Use These Breezy Leaves and Fluffy Flowerhads to Bring a Modern Flourish to Your Garden

Use These Breezy Leaves and Fluffy Flowerhads to Bring a Modern Flourish to Your Garden

Should there ever be an official chart of plants most-loved in a modern garden, then fountain grasses would grab the number one spot week in, week out. They’re sophisticated, simple and elegant but have rugged good looks, too, so they fit in with all sorts of planting schemes and colour palettes. And they’re dead easy to look after, needing very little in the way of care and attention – just leave them to get on with swaying their fluffy flowerheads in the breeze and looking brazenly beautiful! Of all the ornamental grasses, the fountain grasses – otherwise known as pennisetums – are our favourites because they’re so versatile.

Use These Breezy  Leaves and Fluffy Flowerhads to Bring a Modern Flourish to Your Garden

They make a stylish statement whether as a single plant in a gravel area, planted en masse or mixed with airy blooms. Being heat lovers, they’re happy in a container too. And unlike some grasses, pennisetums don’t hide their light under a bushel – they plug it firmly into the mains electricity and brashly flounce it in your face! Their large flowerheads appear in such copious quantities throughout summer that they look like they’re cascading down the plant, hence their name. Even when the flowers fade, the seedheads add colour and structure throughout autumn and winter, adding a final sparkle in spring frosts. Unlike many other types of grasses, it’s not all about green, and you can take your pick from some fabulous tones. ‘Fireworks’ has burgundy-red leaves with pink edges and red flower plumes. ‘Rubrum’ has deep red to burgundy leaves with purple-red spikes. ‘Sky Rocket’ produces white-edged green leaves and cream-red blooms.

Use These Breezy  Leaves and Fluffy Flowerhads to Bring a Modern Flourish to Your Garden

‘Cherry Sparkler’ has variegated green and cream leaves tipped with bright pink and long feathery flowerheads in shades of red and purple, and ‘Hameln Gold’ has spectacular yellow leaves with greenish-white flower spikes.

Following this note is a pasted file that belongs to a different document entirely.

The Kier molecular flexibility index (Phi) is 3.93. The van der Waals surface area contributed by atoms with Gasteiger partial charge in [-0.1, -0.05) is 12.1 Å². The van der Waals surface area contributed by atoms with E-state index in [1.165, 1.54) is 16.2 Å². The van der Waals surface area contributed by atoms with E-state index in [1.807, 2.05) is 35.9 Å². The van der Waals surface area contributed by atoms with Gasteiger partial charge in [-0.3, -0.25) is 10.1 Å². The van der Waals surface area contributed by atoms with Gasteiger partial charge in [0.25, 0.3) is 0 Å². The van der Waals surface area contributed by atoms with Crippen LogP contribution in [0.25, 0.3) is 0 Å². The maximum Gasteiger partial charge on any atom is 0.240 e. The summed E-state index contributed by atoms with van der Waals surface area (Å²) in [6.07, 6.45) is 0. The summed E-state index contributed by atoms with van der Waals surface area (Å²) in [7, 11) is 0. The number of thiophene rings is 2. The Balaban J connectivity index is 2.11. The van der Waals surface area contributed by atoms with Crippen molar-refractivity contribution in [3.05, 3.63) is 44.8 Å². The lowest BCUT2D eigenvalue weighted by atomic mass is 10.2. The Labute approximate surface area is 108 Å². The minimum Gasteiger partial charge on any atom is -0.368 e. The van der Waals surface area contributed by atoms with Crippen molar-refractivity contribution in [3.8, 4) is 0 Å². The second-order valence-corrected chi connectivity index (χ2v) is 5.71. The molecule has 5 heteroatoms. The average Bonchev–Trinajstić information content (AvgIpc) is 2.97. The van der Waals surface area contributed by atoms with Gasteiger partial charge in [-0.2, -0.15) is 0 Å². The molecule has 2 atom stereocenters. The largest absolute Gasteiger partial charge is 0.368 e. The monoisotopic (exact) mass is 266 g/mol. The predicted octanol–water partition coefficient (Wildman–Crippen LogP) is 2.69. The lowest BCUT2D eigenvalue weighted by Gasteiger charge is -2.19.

The more common varieties are widely available from garden centres, nurseries and DIY stores, but if you want a more unusual one, then you’ll need to buy it online. Choose plants with a rounded clump of strong, healthy leaves, and reject any with lots of off-colour or yellowing leaves – give any with.


Cut a few stems to add to a vase of zinnias and antirrhinums, where they’ll last for weeks on end. You can use them fresh or dried to add a graceful, airy swish. dead or bare centres a miss too. If you can, carefully turn the plant upside down and ease off the pot – you want to see a good mix of compost and roots, rather than a swirl of jam-packed roots.


While some varieties grow in partial or light shade, all of them will enjoy life more in full sun. They’re not too fussy about soil type, as long as it remains moist in summer and well drained in winter, so dig in lots of bulky organic matter, such as planting compost or Verve Soil Improver (£4.37, and, if you’ve got heavy clay soil, some sharp sand.


To encourage good strong growth and lots of healthy leaves and flower spikes, water well during prolonged dry weather. Feed in spring with a controlled-release fertiliser such as Miracle-Gro All Purpose Continuous Release Plant Food (£5, Add a generous layer of compost or mulch around the plants in autumn, and cut back old leaves in early spring.


A mass of fountain grass makes a bold statement and it’s so easy to look after! This modern take on a traditional meadow softens the sleek, straight lines of a contemporary design perfectly.


Make room for more blooms in already packed borders by displaying them in pots supported on stout posts. For permanent pot displays, use John Innes No 3 Compost, rather than multi-purpose as it dries out more slowly.


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